How to Make a Floating Wine Bottle Holder





Introduction: How to Make a Floating Wine Bottle Holder

Ever since I first saw one of these, I wanted one.  The principle of center of gravity is so excellently demonstrated by this set up, for it stays floating in the air, because the center of gravity of the entire system (board and full bottle) is directly over the slanted foot it rests upon.  I always thought it would really hard to figure out how to make one for my own.  It really wasn’t that hard.  You just have to be exacting in cutting the angle at the bottom and the location of the hole toward the top.  Here we go on how to make a Floating Wine Bottle Holder.

Step 1:

15” x 3 1/8” x 3/4” hard wood board (I used oak, about $3.50/ft.)
Tape measure
Straight edge
Chop saw
1 ½” drill bit
Medium sandpaper
Fine sandpaper
Paint, or stain, or whatever you want to finish your wood.
Bottle of wine (I don’t drink alcohol, so I have a bottle of Martinelli’s)

Step 2:

Take the tape measure and remembering the rule: measure twice, cut once, measure down 14 1/8 inches,

Step 3:

then, use a straight edge to draw a line from one edge to another.

Step 4:

Turn the board over and from the same edge as before, measure down 13 ¾”. 

Step 5:

Again draw a straight line.

Step 6:

Turn the wood on edge and draw a line connecting the line from the front to the back.  This will form a 27° angle. 

Step 7:

When you cut this angle, on the chop saw, be as exact as possible.

Step 8:

From the other end of the board measure a line 3 1/8 inches from the top.  Draw a line.  From one edge measure 1 5/8 inches.  Draw a cross line.  This will create an “X” that will be the middle of your 1 ½ inch circle. 

Step 9:

Use the drill and 1 ½ inch drill bit to cut the hole.

Step 10:

Use the medium grit sandpaper, and smooth out the center of the hole and all the surfaces of your board.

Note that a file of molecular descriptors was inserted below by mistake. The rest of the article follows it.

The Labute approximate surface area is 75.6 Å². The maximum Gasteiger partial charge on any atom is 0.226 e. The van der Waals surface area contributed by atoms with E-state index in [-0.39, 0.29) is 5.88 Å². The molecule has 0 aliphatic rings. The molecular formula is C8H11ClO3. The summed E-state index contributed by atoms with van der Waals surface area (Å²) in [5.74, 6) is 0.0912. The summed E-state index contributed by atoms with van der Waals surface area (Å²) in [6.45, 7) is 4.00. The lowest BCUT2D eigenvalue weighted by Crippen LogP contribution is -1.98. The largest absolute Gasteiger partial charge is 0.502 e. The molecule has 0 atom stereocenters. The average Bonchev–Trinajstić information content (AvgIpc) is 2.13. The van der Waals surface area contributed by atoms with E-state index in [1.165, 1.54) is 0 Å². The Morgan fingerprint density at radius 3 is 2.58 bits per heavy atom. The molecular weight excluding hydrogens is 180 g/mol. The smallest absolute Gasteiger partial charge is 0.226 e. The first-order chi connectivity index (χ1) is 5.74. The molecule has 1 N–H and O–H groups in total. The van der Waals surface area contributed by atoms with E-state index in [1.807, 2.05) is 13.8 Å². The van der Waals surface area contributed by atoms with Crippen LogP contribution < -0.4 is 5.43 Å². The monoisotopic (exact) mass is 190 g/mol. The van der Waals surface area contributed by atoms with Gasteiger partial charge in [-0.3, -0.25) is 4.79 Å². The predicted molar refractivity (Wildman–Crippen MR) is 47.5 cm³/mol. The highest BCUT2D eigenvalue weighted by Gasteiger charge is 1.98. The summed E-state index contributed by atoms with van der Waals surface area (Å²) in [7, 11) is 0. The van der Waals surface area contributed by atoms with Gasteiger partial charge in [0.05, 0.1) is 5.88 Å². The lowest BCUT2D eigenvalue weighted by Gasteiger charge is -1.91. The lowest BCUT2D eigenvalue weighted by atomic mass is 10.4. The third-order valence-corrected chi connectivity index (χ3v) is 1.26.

Sand the board again using the fine grit sandpaper.

Step 11:

Now is the time to put a finish on your wood.  I like dark wood, so I used a walnut stain and finish.  Finish it the way you want.

Step 12:

Now take your wine bottle and put the mouth of the bottle in through the hole,

Step 13:

so that the slanted foot of the board is directly under the body of the bottle.  It will take a little bit to adjust the location of the neck and the bottle body to get it to balance.  Yet balance it will.  Hurray, it worked, (I was a little nervous there).  Enjoy!

3 People Made This Project!


  • Sew Warm Contest 2018

    Sew Warm Contest 2018
  • Paper Contest 2018

    Paper Contest 2018
  • Epilog Challenge 9

    Epilog Challenge 9

We have a be nice policy.
Please be positive and constructive.




I've made a bunch of these. best thing about physics is that you can ballpark the measurements. I just cut 45 degree of both ends and a hole in the middle/slightly towards the top. Works everytime.

Same here, since i saw one i wanted it, and thanks to you i will be able to do it by my slef, thanks a lot!

Please listen what Ron Swanson has to say..

Multiply all measurements by 2.54 as there are 2.54 cm to an inch.

It is really simple physics. To have something balance, you need to have the center of gravity of the object directly over the foot the object is standing on. That is how you stand up right and that is how this works. Have a good day.

Hi and great project! Do you think this would work with a 15" x 4" x 3/4" board, or does it need to be 3 1/8 to work? Would you need to change the angle of the bottom cut?

Hi! I really don't think the width of the board will make any difference. The angle on the bottom should be the same. The secret of making this work is making sure the center of gravity of the bottle is directly over the foot that touches the table. Thanks for asking.

Hardwood because it looks nice or is there some intrinsic value or requirement for a certain density? Also, what about when the bottle is 3/4 or 1/3 full?